Issue No. 25
Brooklyn, New York
Words: Anthonia Akitunde
Visuals: Nneka Salmon
Although he barely clears his mother’s knees, 2-year-old Mosiah has the same view as 6’8 New York Knick Carmelo Anthony right now. Mosiah looks down at the shock of sea-foam blue in stylist Khalilah Beavers' hair as she kneels to adjust his outfit. She makes sure the sleeves of his plaid button down are rolled up just so and that his drawstring cargo pants fit snugly before they start their day.
It’s a calm Saturday afternoon in the Bed-Stuy townhouse she shares with her husband, art gallery owner Richard Beavers and their blended family (Mosiah has four step-siblings ranging in age from 9 to 21). But the outfit needs one last touch—a pair of bright orange socks with a grinning monsters’ face on them. By Mosiah’s pleased laugh, you can see Beavers' styling aesthetic works for men both big and small.
“I think the most important thing is for your clients to feel comfortable,” the 31-year-old explained. “No matter what you’re picking out, you always have to remember what their personality is like [and] what they don’t like. I love to play with color too; I try my best to incorporate [it] into my clients’ wardrobes.”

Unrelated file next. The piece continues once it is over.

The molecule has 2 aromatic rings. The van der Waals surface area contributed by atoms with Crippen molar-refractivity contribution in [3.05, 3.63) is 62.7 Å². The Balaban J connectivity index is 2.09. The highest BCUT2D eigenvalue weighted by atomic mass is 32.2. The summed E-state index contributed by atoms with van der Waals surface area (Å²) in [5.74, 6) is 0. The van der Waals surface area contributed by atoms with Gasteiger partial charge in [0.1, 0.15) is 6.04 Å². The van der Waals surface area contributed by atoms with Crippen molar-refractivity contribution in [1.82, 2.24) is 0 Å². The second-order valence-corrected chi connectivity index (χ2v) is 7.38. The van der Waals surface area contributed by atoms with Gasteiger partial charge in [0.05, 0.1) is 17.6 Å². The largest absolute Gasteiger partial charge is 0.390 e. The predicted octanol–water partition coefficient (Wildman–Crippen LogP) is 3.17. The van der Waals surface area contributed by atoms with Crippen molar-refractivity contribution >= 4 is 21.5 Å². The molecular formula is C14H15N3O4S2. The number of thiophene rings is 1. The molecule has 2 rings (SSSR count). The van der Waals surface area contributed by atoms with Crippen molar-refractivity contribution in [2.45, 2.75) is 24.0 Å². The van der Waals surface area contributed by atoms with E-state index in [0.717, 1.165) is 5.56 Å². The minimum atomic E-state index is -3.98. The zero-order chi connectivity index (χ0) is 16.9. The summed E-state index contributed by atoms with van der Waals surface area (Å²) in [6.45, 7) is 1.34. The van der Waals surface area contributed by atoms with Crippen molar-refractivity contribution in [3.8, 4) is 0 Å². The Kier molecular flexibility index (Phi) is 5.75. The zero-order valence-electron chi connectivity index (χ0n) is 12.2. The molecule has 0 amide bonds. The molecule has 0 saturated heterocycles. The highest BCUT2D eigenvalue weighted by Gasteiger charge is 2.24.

Clients, men’s fashion fans, her husband and her son all approve. Beavers has been a part of the overall game-stepping of today’s professional athlete. After the National Basketball Association required players to follow a strict business casual dress code in 2005, players are having more fun with fashion on and off the court, appearing in the front rows of Fashion Week’s men’s shows and in the pages of style magazines. Beavers' work with Anthony was recently heralded in an article in the New York Times: “Anthony Gets Fashion Assist From Brooklyn Stylist.”
Along with outfitting Carmelo Anthony, arguably one of the most watched men in basketball, Beavers' client list also includes NBA players J.R. Smith of the New York Knicks and Boston Celtic Brandon Bass, as well as hockey player Brad Richards of the New York Rangers. These are men who feel as comfortable in hipster frames and Prada as they do in their Nikes and practice sweats, all thanks to her discerning eye.